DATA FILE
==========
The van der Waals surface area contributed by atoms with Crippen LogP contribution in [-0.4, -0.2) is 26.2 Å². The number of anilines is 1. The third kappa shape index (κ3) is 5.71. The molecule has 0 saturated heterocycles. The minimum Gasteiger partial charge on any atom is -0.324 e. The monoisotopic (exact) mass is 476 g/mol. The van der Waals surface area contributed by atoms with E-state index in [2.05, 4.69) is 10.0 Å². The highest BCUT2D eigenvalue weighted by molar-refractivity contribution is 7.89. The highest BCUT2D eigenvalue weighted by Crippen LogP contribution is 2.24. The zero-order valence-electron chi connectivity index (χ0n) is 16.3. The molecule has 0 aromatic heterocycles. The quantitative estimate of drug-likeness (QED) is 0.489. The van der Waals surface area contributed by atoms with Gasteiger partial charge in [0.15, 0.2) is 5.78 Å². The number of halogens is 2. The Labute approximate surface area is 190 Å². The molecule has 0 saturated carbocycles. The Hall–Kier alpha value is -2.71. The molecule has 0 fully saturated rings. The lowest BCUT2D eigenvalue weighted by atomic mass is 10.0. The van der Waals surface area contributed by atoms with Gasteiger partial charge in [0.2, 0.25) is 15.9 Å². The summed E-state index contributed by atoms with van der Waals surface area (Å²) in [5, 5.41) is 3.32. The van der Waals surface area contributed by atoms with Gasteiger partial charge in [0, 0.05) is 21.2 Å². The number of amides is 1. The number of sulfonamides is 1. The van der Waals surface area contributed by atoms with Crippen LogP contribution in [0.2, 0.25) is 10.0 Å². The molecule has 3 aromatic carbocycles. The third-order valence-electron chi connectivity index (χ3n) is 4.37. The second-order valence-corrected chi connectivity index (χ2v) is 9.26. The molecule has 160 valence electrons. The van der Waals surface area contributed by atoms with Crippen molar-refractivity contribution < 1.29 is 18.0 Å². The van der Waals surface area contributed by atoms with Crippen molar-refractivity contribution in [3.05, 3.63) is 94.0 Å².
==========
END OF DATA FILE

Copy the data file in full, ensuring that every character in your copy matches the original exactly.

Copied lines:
The van der Waals surface area contributed by atoms with Crippen LogP contribution in [-0.4, -0.2) is 26.2 Å². The number of anilines is 1. The third kappa shape index (κ3) is 5.71. The molecule has 0 saturated heterocycles. The minimum Gasteiger partial charge on any atom is -0.324 e. The monoisotopic (exact) mass is 476 g/mol. The van der Waals surface area contributed by atoms with E-state index in [2.05, 4.69) is 10.0 Å². The highest BCUT2D eigenvalue weighted by molar-refractivity contribution is 7.89. The highest BCUT2D eigenvalue weighted by Crippen LogP contribution is 2.24. The zero-order valence-electron chi connectivity index (χ0n) is 16.3. The molecule has 0 aromatic heterocycles. The quantitative estimate of drug-likeness (QED) is 0.489. The van der Waals surface area contributed by atoms with Gasteiger partial charge in [0.15, 0.2) is 5.78 Å². The number of halogens is 2. The Labute approximate surface area is 190 Å². The molecule has 0 saturated carbocycles. The Hall–Kier alpha value is -2.71. The molecule has 0 fully saturated rings. The lowest BCUT2D eigenvalue weighted by atomic mass is 10.0. The van der Waals surface area contributed by atoms with Gasteiger partial charge in [0.2, 0.25) is 15.9 Å². The summed E-state index contributed by atoms with van der Waals surface area (Å²) in [5, 5.41) is 3.32. The van der Waals surface area contributed by atoms with Gasteiger partial charge in [0, 0.05) is 21.2 Å². The number of amides is 1. The number of sulfonamides is 1. The van der Waals surface area contributed by atoms with Crippen LogP contribution in [0.2, 0.25) is 10.0 Å². The molecule has 3 aromatic carbocycles. The third-order valence-electron chi connectivity index (χ3n) is 4.37. The second-order valence-corrected chi connectivity index (χ2v) is 9.26. The molecule has 160 valence electrons. The van der Waals surface area contributed by atoms with Crippen molar-refractivity contribution < 1.29 is 18.0 Å². The van der Waals surface area contributed by atoms with Crippen molar-refractivity contribution in [3.05, 3.63) is 94.0 Å².